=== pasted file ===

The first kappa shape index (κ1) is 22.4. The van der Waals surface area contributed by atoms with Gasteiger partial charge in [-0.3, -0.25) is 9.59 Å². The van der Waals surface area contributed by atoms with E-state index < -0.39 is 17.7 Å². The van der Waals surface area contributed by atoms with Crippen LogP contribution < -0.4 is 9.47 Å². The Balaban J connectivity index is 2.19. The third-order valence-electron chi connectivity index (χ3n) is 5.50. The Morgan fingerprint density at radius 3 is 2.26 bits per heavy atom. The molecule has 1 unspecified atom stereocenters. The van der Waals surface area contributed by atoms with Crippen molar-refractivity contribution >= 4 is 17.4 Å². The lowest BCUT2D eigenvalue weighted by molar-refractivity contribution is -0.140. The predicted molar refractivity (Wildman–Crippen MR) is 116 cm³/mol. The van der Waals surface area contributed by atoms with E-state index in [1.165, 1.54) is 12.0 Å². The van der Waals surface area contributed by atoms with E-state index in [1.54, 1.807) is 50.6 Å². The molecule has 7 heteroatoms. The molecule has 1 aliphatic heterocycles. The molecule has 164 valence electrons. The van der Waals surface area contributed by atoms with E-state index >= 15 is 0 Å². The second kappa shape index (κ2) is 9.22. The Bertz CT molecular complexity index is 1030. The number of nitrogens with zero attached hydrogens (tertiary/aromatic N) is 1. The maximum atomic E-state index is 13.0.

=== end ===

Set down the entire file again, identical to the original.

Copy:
The first kappa shape index (κ1) is 22.4. The van der Waals surface area contributed by atoms with Gasteiger partial charge in [-0.3, -0.25) is 9.59 Å². The van der Waals surface area contributed by atoms with E-state index < -0.39 is 17.7 Å². The van der Waals surface area contributed by atoms with Crippen LogP contribution < -0.4 is 9.47 Å². The Balaban J connectivity index is 2.19. The third-order valence-electron chi connectivity index (χ3n) is 5.50. The Morgan fingerprint density at radius 3 is 2.26 bits per heavy atom. The molecule has 1 unspecified atom stereocenters. The van der Waals surface area contributed by atoms with Crippen molar-refractivity contribution >= 4 is 17.4 Å². The lowest BCUT2D eigenvalue weighted by molar-refractivity contribution is -0.140. The predicted molar refractivity (Wildman–Crippen MR) is 116 cm³/mol. The van der Waals surface area contributed by atoms with E-state index in [1.165, 1.54) is 12.0 Å². The van der Waals surface area contributed by atoms with E-state index in [1.54, 1.807) is 50.6 Å². The molecule has 7 heteroatoms. The molecule has 1 aliphatic heterocycles. The molecule has 164 valence electrons. The van der Waals surface area contributed by atoms with E-state index >= 15 is 0 Å². The second kappa shape index (κ2) is 9.22. The Bertz CT molecular complexity index is 1030. The number of nitrogens with zero attached hydrogens (tertiary/aromatic N) is 1. The maximum atomic E-state index is 13.0.